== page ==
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Peacemaker (HBO MAX) SERIES REVIEW | CRPWrites


Series Review


  • Connor Petrey
  • crpWritescom
  • crpwritescom
  • crpWrites
Dempsey Pillot
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 Published: 01.13.22

     MPAA: NR

Genre: Comedy. Action. Adventure.

“ Peacemaker kills.”

     RELEASE: 01.13.22

PEACEMAKER - SEASON 1  (2022) | The First 3


"The origin of the DC superhero so dedicated to world peace that he is prepared to use force of arms to achieve it."


The first three episodes of James Gunn’s highly anticipated series Peacemaker have finally dropped on HBO Max. A continuation of Gunn’s critically acclaimed The Suicide Squad, as you might expect, the series does not disappoint.


Picking up months after The Suicide Squad, the series follows John Cena’s titular anti-hero as he is recruited for a brand new mission by Amanda Waller. This time around, however, she’s not heading it. Instead, two of the agents who prominently betrayed her in the film, Harcourt and Economos, are. Like Cena, Jennifer Holland and Steve Agee return to reprise their respective roles, and they are joined by DCEU newcomers Chukwudi Iwuji, Danielle Brooks, and Freddie Stroma. 


While Harcourt and Economos are the lead agents in charge of the mission, the brains of this particular operation, titled Project Butterfly, is Iwuji’s Mr. Murn. Similar to Waller, it’s not entirely clear what Murn’s motives are, but he’s definitely more personable.


Brooks plays Leota Adebayo, a seemingly random recruit with a massive secret - she’s Waller’s daughter. However, unlike Peacemaker, it doesn’t appear that she’s being set up to betray the rest of the group. Instead, she’s her eyes and ears.


Stroma plays another masked vigilante that ironically goes by Vigilante. Introduced as a silly side character who Peacemaker disregards as a wannabe, by episode three he comes into his own and proves himself as an equal.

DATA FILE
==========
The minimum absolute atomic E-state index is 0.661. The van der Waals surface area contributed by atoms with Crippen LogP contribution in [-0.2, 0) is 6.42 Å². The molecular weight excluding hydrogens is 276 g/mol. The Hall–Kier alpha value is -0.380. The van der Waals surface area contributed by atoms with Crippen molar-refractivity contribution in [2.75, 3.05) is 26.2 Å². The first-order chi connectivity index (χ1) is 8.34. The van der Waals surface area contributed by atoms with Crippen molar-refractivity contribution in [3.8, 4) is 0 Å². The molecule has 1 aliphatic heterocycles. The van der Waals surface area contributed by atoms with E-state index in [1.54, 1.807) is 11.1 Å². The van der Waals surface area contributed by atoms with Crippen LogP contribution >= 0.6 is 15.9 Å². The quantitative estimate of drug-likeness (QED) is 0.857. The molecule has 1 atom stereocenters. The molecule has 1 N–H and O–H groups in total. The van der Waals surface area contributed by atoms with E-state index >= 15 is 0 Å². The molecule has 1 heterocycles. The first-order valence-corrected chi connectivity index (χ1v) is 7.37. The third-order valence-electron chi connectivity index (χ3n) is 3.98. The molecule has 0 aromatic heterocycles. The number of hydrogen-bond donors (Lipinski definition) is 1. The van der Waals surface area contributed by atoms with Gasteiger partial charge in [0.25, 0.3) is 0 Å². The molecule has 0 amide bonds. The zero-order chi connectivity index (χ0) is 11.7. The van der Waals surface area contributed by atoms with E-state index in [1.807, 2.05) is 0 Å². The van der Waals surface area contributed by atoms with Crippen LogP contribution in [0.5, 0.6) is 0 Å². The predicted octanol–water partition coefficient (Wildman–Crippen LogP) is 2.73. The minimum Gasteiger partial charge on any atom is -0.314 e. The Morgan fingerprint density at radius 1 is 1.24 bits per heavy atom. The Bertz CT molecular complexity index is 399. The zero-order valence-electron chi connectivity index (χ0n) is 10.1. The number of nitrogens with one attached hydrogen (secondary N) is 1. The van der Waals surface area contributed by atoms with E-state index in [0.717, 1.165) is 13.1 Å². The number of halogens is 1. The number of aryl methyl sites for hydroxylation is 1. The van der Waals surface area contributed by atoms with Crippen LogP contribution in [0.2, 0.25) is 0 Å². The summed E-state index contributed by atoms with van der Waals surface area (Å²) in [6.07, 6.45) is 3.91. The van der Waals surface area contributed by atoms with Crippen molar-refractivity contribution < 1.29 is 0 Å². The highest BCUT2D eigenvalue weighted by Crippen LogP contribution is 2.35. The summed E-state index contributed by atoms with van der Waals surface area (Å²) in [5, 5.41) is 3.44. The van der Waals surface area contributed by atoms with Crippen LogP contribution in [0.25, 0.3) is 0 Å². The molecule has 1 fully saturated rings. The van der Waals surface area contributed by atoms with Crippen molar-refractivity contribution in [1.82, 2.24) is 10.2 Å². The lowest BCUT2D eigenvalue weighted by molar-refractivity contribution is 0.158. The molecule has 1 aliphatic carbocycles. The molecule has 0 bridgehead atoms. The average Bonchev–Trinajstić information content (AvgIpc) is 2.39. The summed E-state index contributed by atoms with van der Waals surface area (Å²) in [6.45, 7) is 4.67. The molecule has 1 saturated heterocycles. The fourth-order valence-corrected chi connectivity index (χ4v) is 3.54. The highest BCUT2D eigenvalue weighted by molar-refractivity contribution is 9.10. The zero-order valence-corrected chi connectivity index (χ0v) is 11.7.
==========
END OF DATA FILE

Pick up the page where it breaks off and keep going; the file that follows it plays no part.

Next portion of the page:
James Gunn’s direction and writing are both spot-on as usual. The fact that Gunn just manages to casually insert a conversation about Louis C.K. 's controversial past in one of these episodes should give you an idea of just how consistently entertaining the series is. Minor mentions of characters like Bat Mite and White Dragon - who may or may not actually be Peacemaker’s father, played by Robert Patrick - add even more depth to the ever-expanding universe. However, it’s the inclusion of obscure characters like Judomaster and Eagley (Peacemaker’s pet eagle) that give credence to Gunn’s quirkiness and help define the show.


There are moments where it does drag a bit admittedly, but once again the dialogue is entertaining enough to hold you over as those moments are built towards the inevitably excellent action. 


The first episode is a prime example of that. It isn’t until the final five minutes of the episode that we finally get to see Peacemaker back in action. Prior to that, we just follow him as he readjusts to his “normal” life. The first half of the second episode continues to build off of that action, following him as he tries to pull a reverse-Raid and escape an apartment complex as the cops continue to flood it.


Although I don’t think the series is as great as The Suicide Squad, it’s getting there. But whether or not the series will be on par with it is irrelevant. In the first three episodes alone, Gunn has made it abundantly clear that he’s more interested in subverting our expectations for what a streaming superhero show should be and doing things much differently than ever before. The dance number that accompanies the opening title sequence is proof of that alone.

The bottom line? Peacemaker kills.


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